I can’t urge you strongly enough to awaken your inner pessimist, rationalist, and statistician before deciding which languages you want to translate your game into. Translating your game into several languages can cost you a lot of time and money.
There are a few key language regions: EFIGS (English, French, Italian, German, Spanish), CJK (Chinese, Japanese, Korean), and LATAM (Spanish, Brazilian Portuguese). And don’t forget about Turkish and Persian.
Do you really need to translate your game into languages other than English? This is a difficult question if you turn off your emotions and just look at the raw numbers. Most Western Europeans, especially gamers, know English pretty well (English Proficiency Index):
Now compare this list to the top 15 countries in terms of game revenue from the Newzoo June 2018 report.
If we combine these figures with the cost of translation, we can easily conclude that the minimum set of languages includes English, Chinese, German, French, and Russian.
In the game localization field, the issue of pricing is extremely simple—everyone is open to negotiation, testing, and haggling. It all depends on how stubborn you are and whether or not you have the time to look for the best possible solution.
You can’t develop and release games without translators. However, I hate to say it, but only composers are more persistent than translators. Mention somewhere that you need a game localized, and you can kiss your inbox goodbye.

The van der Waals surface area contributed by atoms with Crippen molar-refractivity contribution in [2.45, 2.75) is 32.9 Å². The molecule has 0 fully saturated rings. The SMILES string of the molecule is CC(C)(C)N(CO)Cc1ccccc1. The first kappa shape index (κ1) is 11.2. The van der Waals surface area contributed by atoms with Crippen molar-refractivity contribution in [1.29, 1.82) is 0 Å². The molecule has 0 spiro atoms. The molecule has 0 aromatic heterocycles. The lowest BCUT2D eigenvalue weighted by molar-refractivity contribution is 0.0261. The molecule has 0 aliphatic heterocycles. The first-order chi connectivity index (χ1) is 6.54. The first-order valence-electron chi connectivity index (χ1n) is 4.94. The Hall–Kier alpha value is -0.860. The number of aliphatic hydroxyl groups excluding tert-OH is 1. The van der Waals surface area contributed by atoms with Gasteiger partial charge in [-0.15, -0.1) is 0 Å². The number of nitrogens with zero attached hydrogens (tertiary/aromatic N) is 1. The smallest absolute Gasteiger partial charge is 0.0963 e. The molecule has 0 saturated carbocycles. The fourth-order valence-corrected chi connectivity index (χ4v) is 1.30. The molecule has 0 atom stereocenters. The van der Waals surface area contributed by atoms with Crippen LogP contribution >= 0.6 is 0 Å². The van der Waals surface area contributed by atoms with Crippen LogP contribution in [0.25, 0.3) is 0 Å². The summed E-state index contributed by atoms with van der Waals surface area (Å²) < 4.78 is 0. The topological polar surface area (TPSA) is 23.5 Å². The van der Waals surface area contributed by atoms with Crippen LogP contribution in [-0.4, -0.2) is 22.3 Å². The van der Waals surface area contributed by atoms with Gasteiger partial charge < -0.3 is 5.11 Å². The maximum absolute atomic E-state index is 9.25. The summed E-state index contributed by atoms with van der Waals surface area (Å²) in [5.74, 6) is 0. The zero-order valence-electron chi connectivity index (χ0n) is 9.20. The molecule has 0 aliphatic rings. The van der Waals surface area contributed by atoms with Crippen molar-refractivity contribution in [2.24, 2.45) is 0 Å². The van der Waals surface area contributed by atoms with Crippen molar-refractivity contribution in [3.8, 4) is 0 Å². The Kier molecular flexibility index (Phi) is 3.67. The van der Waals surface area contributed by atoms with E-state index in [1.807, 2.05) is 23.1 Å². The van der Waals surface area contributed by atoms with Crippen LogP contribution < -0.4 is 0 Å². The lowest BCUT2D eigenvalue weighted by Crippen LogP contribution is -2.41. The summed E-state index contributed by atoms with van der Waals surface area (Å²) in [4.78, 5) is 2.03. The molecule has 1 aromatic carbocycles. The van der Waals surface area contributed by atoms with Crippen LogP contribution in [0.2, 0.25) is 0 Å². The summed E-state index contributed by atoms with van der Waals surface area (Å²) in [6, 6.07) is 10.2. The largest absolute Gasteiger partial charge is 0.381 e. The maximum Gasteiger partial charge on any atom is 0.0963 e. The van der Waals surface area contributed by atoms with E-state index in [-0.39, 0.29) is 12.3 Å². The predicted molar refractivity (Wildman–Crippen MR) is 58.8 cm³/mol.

Agencies. Keep in mind that no single company has experience in every language. A typical agency is a combination of a CAT license, translators they found on ProZ or industry forums, proofreaders, editors, an agreeable manager, and a 20%—40% profit margin. It’s often difficult to get an efficient team together. At the end of the day, I don’t think it’s ever possible to get by without hiring a translation agency to work on every aspect of the text.
As a rule, translation rates are set per translated word. Without taking the language pair into consideration, the average rate can be anywhere from 0.07 to 0.15 USD or euros per word.
Translators. There are quite a lot of good solo translators out there who work by themselves, without an editor, and specialize in game localization. Almost all language pairs are available.
Talk to your colleagues in the industry. Ask them for translators’ contact info. Hiring a translator directly is half the price of going through an agency, and you’ll be sure to get someone who understands the unique nature of video game localization.
Crowdsourcing. If you’re up for it, you can assemble a team of players to translate your game. Just take off your rose-tinted shades first and ask yourself how you’re going to deal with editing, proofreading, and LQA.
With the help of our community we managed to translate our last game into Italian and Portuguese (slightly more than 570,000 words overall) and failed to translate it into Korean and Spanish.
If you can gather a decent community around you there will always be people willing to help you with these kinds of things.
This works even when the translation is difficult and takes months to complete. However, you need to take a good, hard look at what you’re getting yourself into and remember that you and you alone are going to be responsible for every aspect of localization and LQA.
To sum up, the services provided by an agency usually include translation and editing, and you can easily order proofreading and LQA elsewhere. Solo translators will translate your game for you. They can also help you with proofreading, and sometimes with editing. But they’ll almost never help you with LQA. Crowd sourcing will provide you with translation, rarely with proofreading, and very rarely with decent editing. LQA will be entirely up to you.